New Balance athlete Erin Teschuk, a former Winnipegger now living in Toronto, is one of the few track athletes tough enough to tackle the 3,000 metre steeplechase–a brutal series of barriers and water pits laid out over seven and a half laps of the track. Here, she shares what makes her choose to run the steeplechase, and what has her excited about this year’s World Athletics Championships. (Teschuk will compete in the 5,000m on Wednesday, Aug. 23.)
Canadian Running: How did you get started in running?
Erin Teschuk: I started running the same way a lot of people do, which was because I was good at it! When I was younger, I played a lot of different sports–soccer, figure skating, basketball–pretty much any sport I could find. And then I started to realize the reason I was good at any sports was mostly because of the running. So when I was in Grade 9, I joined a track club for the first time, and eventually I started having success on a more competitive level. I remember really feeling like I had more in me, and every season, no matter how well or how poorly it went, I left knowing I could get better. I think that’s what keeps me coming back–knowing I still have improvements to make. And honestly, I have a huge love for it, too.
CR: What led you to the steeplechase?
ET: One summer, I was coming back from university, and I wanted to participate in the Canada Summer Games. But I also knew I had to get ready for cross-country season. So my coach at the time suggested trying steeplechase, since it would help me prepare for cross-country. I’d never done it before, so I just jumped in. It was so much fun! For steeplechase, being able to change pace is a big part. It’s a little different than other events where you’re kind of trying to be smooth and getting into a rhythm. You have to practise being able to accelerate and decelerate, and then having that additional strength to be able to jump, even when you’re fatigued.
CR: How does it feel heading to Worlds?
ET: It was honestly a big surprise for me. Going into the end of the season, I didn’t think I would have made the team. And when I found out, I was super excited. This is really what we train for–the ultimate goal is to be able to represent Canada on the world stage. And it’s my first time ever doing it in the 5,000m. So to be going into a new event is super exciting for me, as well. I can’t wait. It’s such a great opportunity. It’ll be just kind of a chance to show off all the work I’ve been doing.
CR: What’s the game plan?
ET: The game plan is really to go in and give it my all, to figure out how to get the most out of myself in every race. Every time I step on the line, the goal is to run a personal best. The game plan is to have to be peeled off the track at the end. I’ve had a lot of tough years in the sport, where I really wasn’t competing at the level I knew I could, struggling with a lot of different things health-wise and training-wise. There came a crossroads for me where I had to decide, do I really want to keep doing this? I think what it really came down to is that I have such a pure love and joy for the sport. I asked myself, is this something I would still want to do if I knew I would never make another team? And the answer was yes. Because I do love it so much. And because I do still think I can get better and get more out of myself. So I think that was actually a really powerful question to ask.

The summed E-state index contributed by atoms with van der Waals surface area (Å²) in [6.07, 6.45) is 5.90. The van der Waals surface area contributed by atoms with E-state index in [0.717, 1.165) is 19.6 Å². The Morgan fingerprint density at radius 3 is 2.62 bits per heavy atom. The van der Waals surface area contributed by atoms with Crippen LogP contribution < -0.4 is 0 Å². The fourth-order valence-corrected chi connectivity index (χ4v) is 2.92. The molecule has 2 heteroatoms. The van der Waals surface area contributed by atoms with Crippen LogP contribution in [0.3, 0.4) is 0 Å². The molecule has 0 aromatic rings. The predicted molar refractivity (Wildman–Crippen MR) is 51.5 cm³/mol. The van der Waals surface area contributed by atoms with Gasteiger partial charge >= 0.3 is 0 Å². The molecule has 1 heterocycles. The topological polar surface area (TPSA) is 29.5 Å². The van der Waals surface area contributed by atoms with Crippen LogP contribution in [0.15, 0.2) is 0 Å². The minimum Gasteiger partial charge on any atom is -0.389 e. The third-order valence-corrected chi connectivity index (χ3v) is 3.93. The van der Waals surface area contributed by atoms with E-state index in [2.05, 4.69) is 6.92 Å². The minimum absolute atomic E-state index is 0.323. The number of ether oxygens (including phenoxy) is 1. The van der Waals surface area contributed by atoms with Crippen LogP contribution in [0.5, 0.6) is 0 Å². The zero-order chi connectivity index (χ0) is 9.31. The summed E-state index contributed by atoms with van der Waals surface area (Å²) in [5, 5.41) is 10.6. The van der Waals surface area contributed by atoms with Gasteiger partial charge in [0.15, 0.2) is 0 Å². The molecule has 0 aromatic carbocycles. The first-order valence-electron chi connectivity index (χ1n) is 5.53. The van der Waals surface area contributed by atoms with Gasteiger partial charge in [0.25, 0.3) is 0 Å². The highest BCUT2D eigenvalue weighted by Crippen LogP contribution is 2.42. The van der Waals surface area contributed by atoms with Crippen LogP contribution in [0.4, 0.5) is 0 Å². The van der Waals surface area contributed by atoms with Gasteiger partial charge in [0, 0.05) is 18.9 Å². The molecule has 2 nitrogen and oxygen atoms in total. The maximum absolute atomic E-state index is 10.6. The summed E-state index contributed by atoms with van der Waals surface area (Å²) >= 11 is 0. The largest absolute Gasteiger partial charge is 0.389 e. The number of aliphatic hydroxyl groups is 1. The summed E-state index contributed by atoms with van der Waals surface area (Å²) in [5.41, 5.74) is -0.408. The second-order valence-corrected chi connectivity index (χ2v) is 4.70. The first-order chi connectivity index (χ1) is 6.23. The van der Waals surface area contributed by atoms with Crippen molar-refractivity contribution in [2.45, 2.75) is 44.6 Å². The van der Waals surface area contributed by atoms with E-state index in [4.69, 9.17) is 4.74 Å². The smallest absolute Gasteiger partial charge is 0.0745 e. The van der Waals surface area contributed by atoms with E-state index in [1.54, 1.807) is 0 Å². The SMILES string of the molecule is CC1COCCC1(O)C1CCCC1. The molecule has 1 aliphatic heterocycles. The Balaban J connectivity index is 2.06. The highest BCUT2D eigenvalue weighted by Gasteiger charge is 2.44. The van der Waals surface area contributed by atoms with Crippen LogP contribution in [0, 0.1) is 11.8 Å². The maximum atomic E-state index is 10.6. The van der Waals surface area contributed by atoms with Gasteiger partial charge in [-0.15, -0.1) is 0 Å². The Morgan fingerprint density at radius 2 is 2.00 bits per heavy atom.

CR: Has that mindset made a difference?
ET: It’s funny how it works. Since having that mindset, I’ve made more teams than I had in the years prior. I remember finishing the 2016 Olympics, and not having my best performance there, and just being like, oh well, like next year, I’m going to be even better. And then by the next Olympics, I’ll be making that final, for sure. I was super motivated in that way. So it’s funny to think that I didn’t even make the next Olympic team. But the reality is, there’s ups and downs in this sport, but I think, going back to that moment in 2016, I would have first been disappointed. And then next, I would have been really proud of myself for persevering through it.
CR: Does making this Worlds team give you confidence?
ET: Being able to make the Worlds team definitely gives me confidence going into the Olympic year, and hopefully next year, I won’t make it by such a close margin. I definitely want to be on that Olympic team. I know that’s within my capabilities.
CR: What does “run your way” mean to you?
ET: To me, “run your way” means there’s no right or wrong way to be a runner. So everyone comes at it with their own background, their own experiences, and it’s really about finding what lights your fire. What makes you passionate? It’s about knowing your why. For me, running your way just means I’m trying to figure out how good I can be. That’s really my purpose. It means showing up every day, knowing that if I want to find out how good I can be, I have to give it my all.